Stop Silly Predictions

Terry Schwadron
5 min readMay 9, 2021

Terry H. Schwadron

May 9, 2021

The immediate squabbling this weekend over the “surprise” of missed expectations of a huge jobs rebound in a single month reminded me of the “surprise” ending for the March Madness college basketball tournament.

The results did not match all the hype, whether for Gonzaga basketball or for a million jobs in a month, and somehow that meant someone had “failed” rather than having witnessed simultaneous good outcomes.

What was wrong here was not the result, but the insistence on the part of government officials, television pundits and economists to set predictive expectations at all, before the facts are in, rather than waiting 10 minutes or a day or a week to analyze the facts on the ground. Just stop it. Snap out of it.

Indeed, an economy that adds 266,000 jobs in a month is an improving situation, just far short of the wild expectations that the month would bring back a million jobs even as the information about coronavirus continues to cast a shadow over how quickly businesses and individuals can respond to a year’s worth of enforced isolation and shutdowns. In other years, without a pandemic, this would have been regarded as a great event. Now, as we hope for instant recovery, somehow this was being presented as a failure, or worse, a dependency on overly generous government unemployment largess.

If we had a dollar for every time a cable news reader mentioned unemployment benefits as stopping individuals from taking low-paying jobs just so the overall jobs numbers would look better, we wouldn’t be needing any economic stimulus. Blaming workers who prefer not to return to their jobs is too simple an explanation, and too obvious a target for those who have been paid to work all along this last year, to give credence.

Obviously many of the economic sectors just returning, including restaurants and hospitality, depend on low-wage jobs that need to come up to be competitive. I would have expected to hear more commentary about the failures of Congress to deal straight up with raising the minimum wage, for example.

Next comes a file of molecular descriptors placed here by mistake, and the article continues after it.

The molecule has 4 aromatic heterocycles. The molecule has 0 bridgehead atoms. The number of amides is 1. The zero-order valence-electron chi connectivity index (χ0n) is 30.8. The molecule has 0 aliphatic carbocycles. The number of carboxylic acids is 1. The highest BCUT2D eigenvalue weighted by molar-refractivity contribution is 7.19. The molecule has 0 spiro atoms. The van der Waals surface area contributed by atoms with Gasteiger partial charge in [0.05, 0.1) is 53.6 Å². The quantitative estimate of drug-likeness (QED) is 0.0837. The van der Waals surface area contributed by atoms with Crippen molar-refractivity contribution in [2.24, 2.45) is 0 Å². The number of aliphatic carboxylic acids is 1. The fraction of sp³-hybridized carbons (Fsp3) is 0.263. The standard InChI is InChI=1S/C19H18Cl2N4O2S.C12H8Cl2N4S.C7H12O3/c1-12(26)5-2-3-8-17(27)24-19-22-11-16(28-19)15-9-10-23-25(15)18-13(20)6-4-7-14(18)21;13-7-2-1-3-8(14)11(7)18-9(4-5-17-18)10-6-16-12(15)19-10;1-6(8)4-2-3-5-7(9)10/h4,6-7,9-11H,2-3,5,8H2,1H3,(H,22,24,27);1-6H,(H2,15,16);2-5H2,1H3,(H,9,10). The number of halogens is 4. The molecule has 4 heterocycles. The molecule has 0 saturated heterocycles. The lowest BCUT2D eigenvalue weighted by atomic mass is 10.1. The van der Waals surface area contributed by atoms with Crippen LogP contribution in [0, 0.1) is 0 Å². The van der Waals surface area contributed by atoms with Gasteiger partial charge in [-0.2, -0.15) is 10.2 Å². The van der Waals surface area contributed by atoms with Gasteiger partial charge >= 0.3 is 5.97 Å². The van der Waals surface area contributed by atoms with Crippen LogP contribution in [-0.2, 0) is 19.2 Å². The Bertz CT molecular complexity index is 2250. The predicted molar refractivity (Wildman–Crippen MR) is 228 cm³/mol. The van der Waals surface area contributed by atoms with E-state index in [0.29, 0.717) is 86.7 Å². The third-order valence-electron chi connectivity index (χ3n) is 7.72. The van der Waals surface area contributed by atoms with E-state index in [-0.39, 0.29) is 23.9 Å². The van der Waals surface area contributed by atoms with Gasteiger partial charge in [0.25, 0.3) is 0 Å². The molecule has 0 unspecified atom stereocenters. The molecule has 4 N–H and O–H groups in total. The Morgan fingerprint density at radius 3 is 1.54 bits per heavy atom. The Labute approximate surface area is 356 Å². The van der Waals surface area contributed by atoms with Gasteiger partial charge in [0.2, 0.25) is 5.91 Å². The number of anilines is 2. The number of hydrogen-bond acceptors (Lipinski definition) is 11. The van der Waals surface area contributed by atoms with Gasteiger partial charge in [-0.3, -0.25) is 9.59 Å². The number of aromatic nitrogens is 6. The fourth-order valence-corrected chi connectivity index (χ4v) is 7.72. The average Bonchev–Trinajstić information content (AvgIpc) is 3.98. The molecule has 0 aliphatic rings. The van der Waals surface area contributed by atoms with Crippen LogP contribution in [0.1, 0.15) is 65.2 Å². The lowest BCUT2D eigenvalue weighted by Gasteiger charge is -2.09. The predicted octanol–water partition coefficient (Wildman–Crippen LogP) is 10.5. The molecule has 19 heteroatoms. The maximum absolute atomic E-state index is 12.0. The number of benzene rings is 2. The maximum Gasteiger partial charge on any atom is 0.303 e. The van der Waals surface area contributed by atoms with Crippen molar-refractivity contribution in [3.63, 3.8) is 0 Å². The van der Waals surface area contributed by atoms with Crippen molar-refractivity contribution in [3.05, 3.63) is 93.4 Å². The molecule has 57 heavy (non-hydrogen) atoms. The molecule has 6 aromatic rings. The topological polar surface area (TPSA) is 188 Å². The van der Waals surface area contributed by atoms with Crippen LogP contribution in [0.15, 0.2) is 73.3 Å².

Plus, both on the Left and the Right, America, or at least American political television, seems to suffer from all-or-nothing thinking, that the only policies worth discussing are those that take effect within about 30 minutes of announcement. As an example, impatient Republicans can’t give Joe Biden a month to clear out overcrowded immigration holding areas after a previous administration had dismantled the appropriate legal and social apparatus, and impatient Democrats can’t stand it when Biden says he’ll need a little time to figure out how asylum rules should work better.

Likewise, the jobs numbers are not actually about who’s working, they’re about political gamesmanship. The economics reporters were on the air before they even had read the Bureau of Labor Statistics report, and were scrambling to be able to answer questions beyond the topline numbers.

Backwards-looking Data

Let’s start with the fact that these jobs numbers are backwards-looking, and that they are based on two surveys, which means that they are not a reflection of immediacy. That means that April numbers, already in the past, are still reflecting the bewildering quilt of varying state and local conditions and rules about who can open, with partial clientele, for reduced hours.

Of course that is true every month, and the reports are much more useful in showing trends rather than in specific snapshots of the success of any one economic policy.

It has not even been clear to employers how much they can be open, never mind for employees who would cede jobless benefits to return to partial work. It would be a nice change not to hear all this being presented as if it were about “laziness” of workers, and more about the need for clarity of how the job marketplace needs to respond to get the numbers needed for full employment.